TUCSON (KGUN9-TV) - Obamacare has become a contentious campaign issue with big jumps in premiums and insurance companies dropping out of the program.
But millions of people still look to the program for their insurance and Tuesday is the first day to sign up for next year.
Near the library at Pima Community College downtown, counselors were helping people find their way through the often confusing world of health insurance.
A shortage of younger policy holders is part of the reason Obamacare has had trouble.
The idea that lots of young healthy people would buy in and increase the total pool of money to cover sicker people was part of the foundation of Obamacare. But a lot of those young people are betting they will stay healthy. So they're staying away and eating the tax penalty instead.
But Levi Verdugo is buying in at age 26. He sees buying insurance as in investment in himself.
"This is all brand new to me. Before it was in the Marine Corps pretty much had all that covered for me. My last job provided with health insurance and this is my first step on my own. Craig: It's kind of an eye-glazing experience isn't it? Verdugo: " Yes, definitely. It's eye opening. It's really exciting and kind of thrilling taking hold of adulthood."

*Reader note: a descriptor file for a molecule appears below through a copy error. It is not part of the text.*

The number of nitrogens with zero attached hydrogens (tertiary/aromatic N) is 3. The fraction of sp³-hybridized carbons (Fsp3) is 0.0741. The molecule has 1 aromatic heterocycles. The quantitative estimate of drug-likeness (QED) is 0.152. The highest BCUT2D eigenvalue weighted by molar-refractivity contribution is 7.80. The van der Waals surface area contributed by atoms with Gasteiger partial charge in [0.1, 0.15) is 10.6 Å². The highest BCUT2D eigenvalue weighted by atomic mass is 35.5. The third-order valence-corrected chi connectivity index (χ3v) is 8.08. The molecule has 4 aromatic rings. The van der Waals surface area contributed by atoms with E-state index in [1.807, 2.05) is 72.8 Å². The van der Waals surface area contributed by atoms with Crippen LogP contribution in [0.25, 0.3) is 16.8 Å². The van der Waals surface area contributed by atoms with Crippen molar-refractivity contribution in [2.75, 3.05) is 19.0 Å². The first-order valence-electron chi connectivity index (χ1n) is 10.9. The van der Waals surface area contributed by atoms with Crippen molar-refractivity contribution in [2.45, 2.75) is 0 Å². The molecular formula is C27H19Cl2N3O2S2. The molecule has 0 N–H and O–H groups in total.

Costs for some Obamacare plans for Arizona are rising as much as 116 percent, the average is more like 74 percent.
But as premiums rise, subsidies do too. So Obamacare advisors say what you actually pay may not go up very much.
Cynthia Estrada of Pima Community Access Program says, "Hopefully it'll balance out. I don't know how much the actual increase in financial help is rising up to but there is financial help and cost sharing reduction to lower not only their premiums that they're paying out of pocket but their out of pocket expenses like co-pays and deductibles."
And organizers say they're concerned that talk about premium jumps will discourage people from even looking into Obamacare---and they'll miss the chance to leave about financial help that could help them afford good insurance.
People who do want help working their way through an application can visit www.coveraz.org/connector or call 1-800-377-3536.